Four newspaper editors Tuesday resigned from the Federation of Moroccan media (FMM). Police interrogations and criminal accusations have become the order of the day after Al Jarida Al Oula, a local newspaper, published a press release on the king’s condition of health. Bans on evocations concerning Mohamed VI founded in religious justifications have, above all, contributed to limiting freedom of press in the Northern African nation.
The Moroccan independent press is fuming. The directors of four independent newspapers have lent their support to Ali Anouzla, editor of Al Jarida Al Oula, charged by the Moroccan justice system for publishing an article on the health of King Mohamed VI. Abdallah Chenkou (Le Canard Libéré), Abderrahim Ariri (Al Watan Alaan), Hafid Mohamed (Al Hayat Al Oussbouiya) Chahtane and Idriss (Al Mishaal), Saturday, resigned from their positions on the executive board of the Federation of Moroccan Media (FMM). This decision follows a September 3 statement from the FMM explaining that “the private sphere of the sovereign [Mohammed VI] is, for some, a genuine goodwill who do not hesitate to exploit the benefits thereof”. The editor of Al Hayat Al Oussbouiya, Mohamed Hafid, told the AFP that members of the Executive Council “were not consulted before the release,” which is why they resigned. Another subject of criticism from Mohamed Hafid refers to the fact that the statement from the FMM was issued at a time when the director of Al Jarida Al Oula, Ali Anouzla was still in police custody alongside Bouchra Edaou, the journalist who wrote the disputed article. Their hearings lasted no less than three days. They are expected to appear before the court September 29.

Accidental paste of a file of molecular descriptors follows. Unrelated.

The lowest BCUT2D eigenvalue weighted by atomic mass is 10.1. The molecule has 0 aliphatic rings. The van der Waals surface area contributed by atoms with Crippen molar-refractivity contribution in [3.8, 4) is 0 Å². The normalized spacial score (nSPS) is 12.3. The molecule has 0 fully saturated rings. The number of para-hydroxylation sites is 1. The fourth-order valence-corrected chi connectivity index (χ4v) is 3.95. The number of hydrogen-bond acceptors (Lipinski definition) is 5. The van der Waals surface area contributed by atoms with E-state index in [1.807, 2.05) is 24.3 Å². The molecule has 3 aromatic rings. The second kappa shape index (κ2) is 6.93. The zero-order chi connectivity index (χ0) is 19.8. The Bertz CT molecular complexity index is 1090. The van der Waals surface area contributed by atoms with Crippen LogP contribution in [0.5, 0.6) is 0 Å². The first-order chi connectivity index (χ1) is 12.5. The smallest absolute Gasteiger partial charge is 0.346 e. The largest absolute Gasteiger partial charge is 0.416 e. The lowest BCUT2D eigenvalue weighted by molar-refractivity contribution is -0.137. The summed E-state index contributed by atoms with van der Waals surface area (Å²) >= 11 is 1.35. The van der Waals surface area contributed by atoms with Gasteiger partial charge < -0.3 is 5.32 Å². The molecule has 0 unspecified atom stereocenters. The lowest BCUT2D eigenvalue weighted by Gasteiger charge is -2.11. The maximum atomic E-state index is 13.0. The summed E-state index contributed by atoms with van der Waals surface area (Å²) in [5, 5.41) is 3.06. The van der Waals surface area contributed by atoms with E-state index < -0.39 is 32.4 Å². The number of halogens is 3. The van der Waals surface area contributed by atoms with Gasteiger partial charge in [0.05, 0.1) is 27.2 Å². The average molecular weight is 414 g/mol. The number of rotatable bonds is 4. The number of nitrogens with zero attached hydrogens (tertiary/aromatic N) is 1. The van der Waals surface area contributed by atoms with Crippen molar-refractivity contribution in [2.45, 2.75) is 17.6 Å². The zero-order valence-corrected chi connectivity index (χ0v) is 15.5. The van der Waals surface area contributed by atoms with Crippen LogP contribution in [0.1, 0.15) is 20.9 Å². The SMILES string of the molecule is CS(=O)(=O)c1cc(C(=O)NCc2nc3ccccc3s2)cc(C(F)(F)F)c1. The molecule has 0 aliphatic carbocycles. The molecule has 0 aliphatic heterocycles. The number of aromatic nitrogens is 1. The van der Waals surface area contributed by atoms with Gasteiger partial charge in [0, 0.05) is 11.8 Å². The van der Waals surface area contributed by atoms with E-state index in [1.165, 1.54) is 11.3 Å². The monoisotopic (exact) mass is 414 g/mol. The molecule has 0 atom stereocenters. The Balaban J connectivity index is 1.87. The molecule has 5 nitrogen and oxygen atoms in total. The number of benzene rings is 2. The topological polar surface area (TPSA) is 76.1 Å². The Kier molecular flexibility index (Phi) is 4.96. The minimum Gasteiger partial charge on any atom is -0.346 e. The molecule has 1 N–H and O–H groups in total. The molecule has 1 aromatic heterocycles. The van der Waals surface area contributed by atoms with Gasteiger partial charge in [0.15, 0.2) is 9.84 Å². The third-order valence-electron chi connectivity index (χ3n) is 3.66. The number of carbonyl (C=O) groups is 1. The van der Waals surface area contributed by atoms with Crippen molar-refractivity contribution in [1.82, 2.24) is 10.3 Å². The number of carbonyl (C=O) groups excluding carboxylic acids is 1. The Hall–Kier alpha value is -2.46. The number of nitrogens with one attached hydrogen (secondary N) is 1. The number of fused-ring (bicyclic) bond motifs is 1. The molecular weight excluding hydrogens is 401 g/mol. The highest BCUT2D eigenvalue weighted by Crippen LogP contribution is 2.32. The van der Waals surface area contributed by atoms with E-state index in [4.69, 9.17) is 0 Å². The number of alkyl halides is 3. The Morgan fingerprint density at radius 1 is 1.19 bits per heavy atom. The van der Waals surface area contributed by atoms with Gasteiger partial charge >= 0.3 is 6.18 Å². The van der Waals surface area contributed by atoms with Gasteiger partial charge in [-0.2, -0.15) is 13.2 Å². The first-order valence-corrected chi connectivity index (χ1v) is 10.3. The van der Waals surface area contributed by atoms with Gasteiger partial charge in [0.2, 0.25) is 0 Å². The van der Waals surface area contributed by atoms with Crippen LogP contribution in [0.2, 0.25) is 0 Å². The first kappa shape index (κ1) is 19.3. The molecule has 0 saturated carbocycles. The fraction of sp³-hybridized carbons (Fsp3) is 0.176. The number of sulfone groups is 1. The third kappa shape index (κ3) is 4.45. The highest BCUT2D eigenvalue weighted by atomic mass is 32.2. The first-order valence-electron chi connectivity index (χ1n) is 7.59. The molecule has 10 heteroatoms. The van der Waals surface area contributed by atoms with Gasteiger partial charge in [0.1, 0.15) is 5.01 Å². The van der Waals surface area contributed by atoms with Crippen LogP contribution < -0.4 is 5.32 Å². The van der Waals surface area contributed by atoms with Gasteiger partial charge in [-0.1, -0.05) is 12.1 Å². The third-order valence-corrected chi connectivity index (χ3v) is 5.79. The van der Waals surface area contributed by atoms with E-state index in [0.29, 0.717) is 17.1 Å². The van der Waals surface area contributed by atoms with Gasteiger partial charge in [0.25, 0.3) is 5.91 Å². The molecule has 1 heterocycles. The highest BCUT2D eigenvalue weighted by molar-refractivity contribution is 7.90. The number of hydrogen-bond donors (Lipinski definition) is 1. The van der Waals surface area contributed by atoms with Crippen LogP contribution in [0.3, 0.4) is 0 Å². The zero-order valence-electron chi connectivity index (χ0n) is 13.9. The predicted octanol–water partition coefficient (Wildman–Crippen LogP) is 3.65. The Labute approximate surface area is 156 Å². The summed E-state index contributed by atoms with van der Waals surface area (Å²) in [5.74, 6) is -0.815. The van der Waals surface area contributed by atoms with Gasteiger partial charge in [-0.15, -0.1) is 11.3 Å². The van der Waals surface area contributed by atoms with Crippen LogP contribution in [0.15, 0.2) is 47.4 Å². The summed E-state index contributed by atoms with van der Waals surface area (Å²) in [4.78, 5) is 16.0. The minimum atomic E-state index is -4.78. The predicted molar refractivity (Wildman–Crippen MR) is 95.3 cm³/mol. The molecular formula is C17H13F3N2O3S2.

The Rabat public prosecutor launched an “extensive” investigation targeting Al Ayam and Al Mishaal (Morocco’s leading newspaper), headed respectively by Noureddine Miftah and Idriss Chatane, one of those who resigned from the FMM, on Saturday. The two directors as well as two other journalists from Al Ayam, Maria Moukrim and Youssef Bajaja were interrogated by the police. Reporters Without Borders (RSF) is highly “concerned” about “new wave of arrests targeting journalists.” Bouchra Edaou’s article, which appeared in Al Jarida Al Oula and analyses an official statement on the health of Mohamed VI, is the origin of this judicial frenzy. Using “unanimous medical sources”, the journalist states that the 5 day rest taken by the King after he was treated for a mild “infection” is related to side effects from an asthma drug.
This affair comes at a time when a ban on Tel Quel and Nichane (two local newspapers) and Le Monde (a French daily) in August, which led to the withdrawal of their affected editions from newspaper stands, remains fresh in the memories of most Moroccans. A very positive survey about the king’s popularity had been frowned upon by the authorities who argued that it is forbidden to criticize the sacred king. Ahmed Benchemsi, editor of Tel Quel group, explained that despite “significant progress after Hassan II” there are still “big blunders” being committed. Liberation, a Moroccan daily, reminded the Moroccan government of its promise to hold a national press debate in its September 4 issue.